by Paul Wojnicki

NOBODY likes to be left behind when the family are going on holiday, least of all Falco, our seven-year-old Jack Russell. We’ve gone to great lengths over the years to take Falco with us overseas, but the long slog between Yorkshire and the Eurotunnel can ruin even the sunniest vacation.

Luckily this year DFDS have seen the light and introduced dog friendly cabins on their Newcastle-Amsterdam route, so what better excuse for a family holiday than to test them out.

I have to be honest, the dog friendly cabin that we are assigned isn’t as luxurious as the Commodore Class cabins we enjoyed last year, but we’d be happy to sleep in the kennels if it meant not having to leave Falco alone overnight.

Luckily the cabins are far more comfortable than the kennels and all our basic needs are attended to; four bunk beds, bathroom, sea view and Falco! The kids love it, and so does Falco, who’s clearly relieved not to be in the nearby “dog hotel”.

My wife and I take turns to accompany the kids to the free soft play and ball pool areas, while the other waits with Falco in the cabin. DFDS aren’t ready to allow dogs into the bars, shops, cinema or restaurants just yet! But it’s a pleasant overnight cruise for all concerned and we’re rested and ready to explore Europe the following morning.

The kids don’t want to get off the ship when we arrive in Amsterdam next morning, they’re having so much fun on-board, but they soon cheer up when we explore the canals and bridges on one of Amsterdam’s more child friendly forms of transport, a pedalo, bookable right outside the Anne Frank Museum.

We lunch in the dog-friendly SkyLounge next to Centraal Station then board an ICE train to Cologne in Germany at speeds that the Trans Pennine Express can only dream of. The children are buzzing with excitement as the flat Dutch landscape heightens and we zoom through Germany toward Cologne

The first thing we see approaching the station are the twin towers of the UNESCO listed Kölner Dom- or cathedral- which stand at a staggering 157 metres and are a mere stone’s throw from the station and our hotel.

We spend the next hour or so exploring the city’s main square and taking in the massive gothic façade from a variety of angles before strolling to the banks of the Rhine watching hundreds of boats small and large ply their route down the river.

“Can we go on a boat daddy?” Harrison asks. “Those will have to wait until tomorrow,” I tell him, pointing my finger toward the cable cars that cross from the Rheinpark to Cologne Zoo. “We’re going up there now.”

“Wow!” Harrison replies.

The following morning we’re up early and eating German bagels on the mini train as we rumble through cobbled streets from the old town to the riverfront. Here we jump on-board one of KD Rhine’s daily sailings to the Upper Middle Rhine Valley. It’s a wonderful way to travel between the two UNESCO listed sites and well worth the 70€ we pay for five of us, especially when you know that the five star cruise boats beside us charge thousands of pounds for the same route.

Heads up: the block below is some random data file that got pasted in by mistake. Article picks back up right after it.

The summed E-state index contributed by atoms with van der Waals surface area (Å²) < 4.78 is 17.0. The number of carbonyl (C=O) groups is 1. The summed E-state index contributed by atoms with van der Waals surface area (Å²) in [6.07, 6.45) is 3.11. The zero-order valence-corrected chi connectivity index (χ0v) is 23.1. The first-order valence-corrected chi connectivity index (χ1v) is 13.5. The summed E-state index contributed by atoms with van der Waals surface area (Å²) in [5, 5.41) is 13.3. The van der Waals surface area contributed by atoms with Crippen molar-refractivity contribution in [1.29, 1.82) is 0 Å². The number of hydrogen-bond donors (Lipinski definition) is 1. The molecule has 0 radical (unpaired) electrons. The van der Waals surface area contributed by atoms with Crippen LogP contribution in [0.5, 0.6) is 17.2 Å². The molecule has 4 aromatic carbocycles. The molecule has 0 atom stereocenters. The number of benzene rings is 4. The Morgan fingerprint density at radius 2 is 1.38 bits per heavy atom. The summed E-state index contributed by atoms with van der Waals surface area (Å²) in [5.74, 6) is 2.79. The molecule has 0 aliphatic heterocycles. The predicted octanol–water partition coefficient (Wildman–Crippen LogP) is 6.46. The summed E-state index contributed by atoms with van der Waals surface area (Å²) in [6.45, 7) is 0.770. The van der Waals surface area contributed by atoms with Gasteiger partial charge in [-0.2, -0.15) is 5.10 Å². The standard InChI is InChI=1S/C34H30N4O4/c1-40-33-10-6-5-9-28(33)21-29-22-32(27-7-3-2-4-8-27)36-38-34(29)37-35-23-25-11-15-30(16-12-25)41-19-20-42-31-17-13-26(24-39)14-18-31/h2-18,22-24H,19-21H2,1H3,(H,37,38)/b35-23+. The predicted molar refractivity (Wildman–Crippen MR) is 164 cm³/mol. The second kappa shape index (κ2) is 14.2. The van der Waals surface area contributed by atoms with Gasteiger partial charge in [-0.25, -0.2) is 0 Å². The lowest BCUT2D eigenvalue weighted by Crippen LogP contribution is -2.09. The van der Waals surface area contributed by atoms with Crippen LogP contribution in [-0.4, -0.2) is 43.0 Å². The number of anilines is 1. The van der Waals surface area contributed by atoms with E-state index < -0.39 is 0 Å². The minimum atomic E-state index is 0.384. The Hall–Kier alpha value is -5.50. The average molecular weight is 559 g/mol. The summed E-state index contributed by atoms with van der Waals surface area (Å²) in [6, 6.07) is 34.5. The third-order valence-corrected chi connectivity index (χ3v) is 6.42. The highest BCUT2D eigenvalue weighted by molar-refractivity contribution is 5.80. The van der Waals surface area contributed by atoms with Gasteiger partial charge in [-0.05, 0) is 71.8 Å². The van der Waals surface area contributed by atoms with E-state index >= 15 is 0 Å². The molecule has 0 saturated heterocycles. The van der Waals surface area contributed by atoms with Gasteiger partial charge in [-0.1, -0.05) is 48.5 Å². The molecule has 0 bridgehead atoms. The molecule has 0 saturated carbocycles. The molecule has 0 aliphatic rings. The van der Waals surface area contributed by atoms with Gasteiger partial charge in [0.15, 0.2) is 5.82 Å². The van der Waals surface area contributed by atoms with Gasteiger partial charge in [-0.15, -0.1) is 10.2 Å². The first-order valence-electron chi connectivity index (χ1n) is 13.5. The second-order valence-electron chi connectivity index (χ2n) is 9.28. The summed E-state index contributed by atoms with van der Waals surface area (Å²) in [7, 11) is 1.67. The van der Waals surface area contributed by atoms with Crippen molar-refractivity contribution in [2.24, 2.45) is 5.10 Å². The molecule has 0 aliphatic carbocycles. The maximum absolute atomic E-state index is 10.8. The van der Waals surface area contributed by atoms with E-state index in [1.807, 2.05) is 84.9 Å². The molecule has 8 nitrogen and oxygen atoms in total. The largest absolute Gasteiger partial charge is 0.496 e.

We sail through Bonn, former capital of West Germany, where some of our fellow passengers hop off. We stay aboard and then disembark further down river in a town called Königswinter, famous throughout Germany for the legendary Drachenfels- or Dragons Rock- a hill where supposedly a dragon once lived.

The hill does look a little daunting, not because of dragons but because the road that leads to the summit is so steep. Luckily there’s a handy funicular service from the town to the summit.

Half way up the summit we hop off the funicular at Schloss Drachenburg, a fairy tale palace with views across the Rhine Valley. Dogs are allowed inside the grounds and we wander the gardens, taking in views of the Rhine all the way back to Cologne on the horizon. It’s possible even from this distance to make out the twin towered Dom which was built using stone quarried from this very hill.

We’re a little too far away to make out the castles further south in Koblenz but then again we’ll be sailing there in a couple of hours anyway.

DFDS ferries accept dogs in a limited number of cabins so book early to avoid disappointment. There are also kennel facilities onboard if the cabins are sold out or you prefer a luxury cabin. You’ll need a pet passport to take your dog overseas and need to worm your dog with a registered vet between one and five days before returning to the UK.

* For full details on travelling with pets visit the DFDS website,

* Trains between Amsterdam and Germany can be booked at and start at 29 euros.